Pentagon chief slams Beijing's 'destabilizing' military activity near Taiwan

US Secretary of Defense Lloyd Austin on Saturday called China's military activity near Taiwan "provocative and destabilizing", a day after his Chinese counterpart warned him that Beijing "would not hesitate not to start a war" if the island declared its independence.

Pentagon chief slams Beijing's 'destabilizing' military activity near Taiwan

US Secretary of Defense Lloyd Austin on Saturday called China's military activity near Taiwan "provocative and destabilizing", a day after his Chinese counterpart warned him that Beijing "would not hesitate not to start a war" if the island declared its independence.

• Read also: China warns that it “would not hesitate” to go to war for Taiwan

“We are seeing growing coercion from Beijing. We have seen a continued increase in provocative and destabilizing military activity near Taiwan,” Austin said at the Shangri-la Dialogue security forum in Singapore.

A spokesman for the Chinese Ministry of Defense reported on Friday the remarks made that day by Minister Wei Fenghe during a meeting with Mr. Austin on the sidelines of this forum: “If anyone dared to separate Taiwan from China, the Chinese army would not hesitate for a moment to start a war, whatever the cost”.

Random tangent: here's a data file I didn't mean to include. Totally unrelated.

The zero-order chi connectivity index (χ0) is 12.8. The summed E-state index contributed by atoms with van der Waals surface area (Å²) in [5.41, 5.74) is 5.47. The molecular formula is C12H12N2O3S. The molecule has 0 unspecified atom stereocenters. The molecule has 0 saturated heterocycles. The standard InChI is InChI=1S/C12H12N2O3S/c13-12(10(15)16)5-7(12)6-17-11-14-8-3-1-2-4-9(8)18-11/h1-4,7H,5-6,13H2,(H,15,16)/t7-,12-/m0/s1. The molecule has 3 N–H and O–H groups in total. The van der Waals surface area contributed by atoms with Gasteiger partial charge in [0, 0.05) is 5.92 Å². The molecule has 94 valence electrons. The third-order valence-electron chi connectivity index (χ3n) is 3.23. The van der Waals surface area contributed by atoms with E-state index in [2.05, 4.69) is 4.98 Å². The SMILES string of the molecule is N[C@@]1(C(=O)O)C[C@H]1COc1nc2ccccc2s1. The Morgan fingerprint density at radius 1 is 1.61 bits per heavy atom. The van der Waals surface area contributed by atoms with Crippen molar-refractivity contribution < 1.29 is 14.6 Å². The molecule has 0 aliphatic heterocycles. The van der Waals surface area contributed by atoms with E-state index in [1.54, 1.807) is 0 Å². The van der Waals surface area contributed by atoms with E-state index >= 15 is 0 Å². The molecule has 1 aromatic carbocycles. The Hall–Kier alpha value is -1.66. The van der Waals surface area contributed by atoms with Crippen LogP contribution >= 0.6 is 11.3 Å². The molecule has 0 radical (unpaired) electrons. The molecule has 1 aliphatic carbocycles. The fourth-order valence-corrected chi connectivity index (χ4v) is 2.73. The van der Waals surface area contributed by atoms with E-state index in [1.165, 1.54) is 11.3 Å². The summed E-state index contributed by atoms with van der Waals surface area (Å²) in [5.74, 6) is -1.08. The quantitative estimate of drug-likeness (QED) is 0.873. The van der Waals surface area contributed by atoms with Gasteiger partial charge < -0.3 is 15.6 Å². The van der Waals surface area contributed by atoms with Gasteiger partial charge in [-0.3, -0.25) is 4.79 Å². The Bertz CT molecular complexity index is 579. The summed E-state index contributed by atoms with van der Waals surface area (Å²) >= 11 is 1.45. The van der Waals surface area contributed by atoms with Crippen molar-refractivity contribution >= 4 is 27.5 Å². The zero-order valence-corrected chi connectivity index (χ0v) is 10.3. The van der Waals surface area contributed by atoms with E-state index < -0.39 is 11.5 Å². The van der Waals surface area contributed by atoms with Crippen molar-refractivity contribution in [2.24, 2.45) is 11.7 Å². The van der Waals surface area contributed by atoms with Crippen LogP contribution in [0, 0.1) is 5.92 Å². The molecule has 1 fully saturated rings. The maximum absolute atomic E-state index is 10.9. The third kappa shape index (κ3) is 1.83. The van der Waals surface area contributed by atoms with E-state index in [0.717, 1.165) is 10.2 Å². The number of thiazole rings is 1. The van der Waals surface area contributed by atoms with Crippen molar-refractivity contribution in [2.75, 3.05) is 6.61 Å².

According to the Chinese Ministry of Defense, Beijing – which considers the island as an integral part of its territory – “would smash into a thousand pieces” any attempt at independence.

For his part, Lloyd Austin told Wei Fenghe that Beijing should “refrain” from any further destabilizing action in this region, according to the Pentagon.

He "reaffirmed the importance of peace and stability in the Strait (of Taiwan), an opposition to unilateral changes to the status quo and called on (China) to refrain from any further destabilizing actions towards Taiwan" , according to the same source.

China considers the island of 24 million people to be one of its historical provinces, even if it does not control it, and has increased pressure against Taipei in recent years, for example leading campaigns of incursions into the Taiwan Air Defense Zone.

On May 30, China thus carried out its second largest incursion of the year, with the entry, according to Taipei, of thirty planes into the air defense identification zone (Adiz, according to its acronym in English) of the island, including 20 hunters. By January 23, 39 planes had entered the Adiz.

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